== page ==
Do you ever feel like there are unseen forces, greater than ourselves, at work in the world? You’re not alone, with artists and writers from William Blake to Hilma af Klint speculating on the spiritual side of the universe. Beyond the devotional, the new technologies of the Internet age have given rise to a whole other set of invisible powers, from data mining to cyber security breaches. Mythologies both ancient and modern are taken up by artist Leo Robinson in his paintings, drawings, sculpture, video and collages. The nature of belief is at the heart of his surreal, folk-influenced works, dense with detail and freewheeling through symbols and signs.
Grids allude to pixels and nets, nodding to the growing, pervasive control of the online realm, while other forces at work are drawn into question, whether religious, philosophical or technological. Robinson is currently his first exhibition, Theories for Cosmic Joy, at Tiwani Contemporary in London; take a trip through the alchemical and the astrological.
How did you develop your interest in mythology, belief systems and spirituality, and what do you see as their relevance in today’s Internet age?
My interest in spirituality began six or seven years ago. I started reading beat poets and writers but particularly those with interests in Buddhism, people like Gary Snyder and Alan Watts, and then Dharma Bums and all that classic teenager stuff. But that got me into meditation in quite a serious way. I would date this as the beginning of the second chapter of my life, really. This is the same time that I also began taking art seriously, and taking nature seriously and taking folklore seriously.
Although the reference to “belief systems” in my recent work might seem like something academic and studied, they more stem from this meditation and the close study of my own impulses and tendencies and habits. For example, if I examine my own thoughts or desires, I might find that I have this impulse to turn my back on the modern world and go and forage for food and sleep in a cave and worship the soil, something extreme like that, and so in a painting this emerges as a civilization that eats bugs as a sacred practice, formed from the ashes of burnt machines. So the mythology is formed often in this way rather than through any deliberate research.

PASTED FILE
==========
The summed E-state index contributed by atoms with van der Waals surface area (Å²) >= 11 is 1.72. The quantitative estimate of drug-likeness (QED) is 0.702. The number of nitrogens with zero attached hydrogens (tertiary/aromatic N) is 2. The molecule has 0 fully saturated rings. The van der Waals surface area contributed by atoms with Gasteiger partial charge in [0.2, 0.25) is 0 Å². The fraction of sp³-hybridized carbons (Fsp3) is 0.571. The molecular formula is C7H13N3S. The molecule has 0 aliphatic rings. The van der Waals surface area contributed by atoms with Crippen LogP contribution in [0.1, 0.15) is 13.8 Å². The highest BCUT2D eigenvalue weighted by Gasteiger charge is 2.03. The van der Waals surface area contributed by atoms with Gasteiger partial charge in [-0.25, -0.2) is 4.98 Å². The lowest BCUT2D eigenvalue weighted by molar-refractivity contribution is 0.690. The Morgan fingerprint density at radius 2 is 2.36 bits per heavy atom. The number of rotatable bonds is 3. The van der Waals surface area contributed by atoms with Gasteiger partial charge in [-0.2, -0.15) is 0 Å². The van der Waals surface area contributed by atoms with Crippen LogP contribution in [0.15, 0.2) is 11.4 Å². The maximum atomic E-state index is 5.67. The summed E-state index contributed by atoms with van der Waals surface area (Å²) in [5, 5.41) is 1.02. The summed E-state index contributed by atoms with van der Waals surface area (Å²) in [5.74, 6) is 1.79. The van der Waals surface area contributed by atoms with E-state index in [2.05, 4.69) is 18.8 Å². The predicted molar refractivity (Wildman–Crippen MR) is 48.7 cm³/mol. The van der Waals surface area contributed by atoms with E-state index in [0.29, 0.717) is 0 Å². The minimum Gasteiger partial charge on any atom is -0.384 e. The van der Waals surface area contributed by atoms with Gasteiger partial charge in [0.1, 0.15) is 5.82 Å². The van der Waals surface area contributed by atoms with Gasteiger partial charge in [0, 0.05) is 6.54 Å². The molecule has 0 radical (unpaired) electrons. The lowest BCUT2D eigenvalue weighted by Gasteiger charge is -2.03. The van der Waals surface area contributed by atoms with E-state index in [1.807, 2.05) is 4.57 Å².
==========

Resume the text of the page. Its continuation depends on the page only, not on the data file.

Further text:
“The Internet appears throughout the work as a force, as a physical surface of nets or pixels”
Sometimes I do stumble upon aspects of art history or philosophy that really connects with what I find within myself. William Blake’s Newton, for example, is an image that I reference a couple of times in my most recent body of work. It is essentially a criticism of the scientific enlightenment of the seventeenth century, and I like it because it presents this kind of battle between two mindsets—Blake’s esoteric, prophetic mysticism and Newton’s calculated rationality and devotion to information.
And that brings me to the Internet part of your question. The Internet (within the wider sphere of technology, rationality and abstract thought) appears throughout the work as a force, as a physical surface of nets or pixels, constantly met with opposition from the anarchic or the divine. So I guess the work is a way of reconciling these two opposing forces, finding a way that they can exist in harmony.
What influences the look and style of your work, which has a timeless, almost naïve quality to it?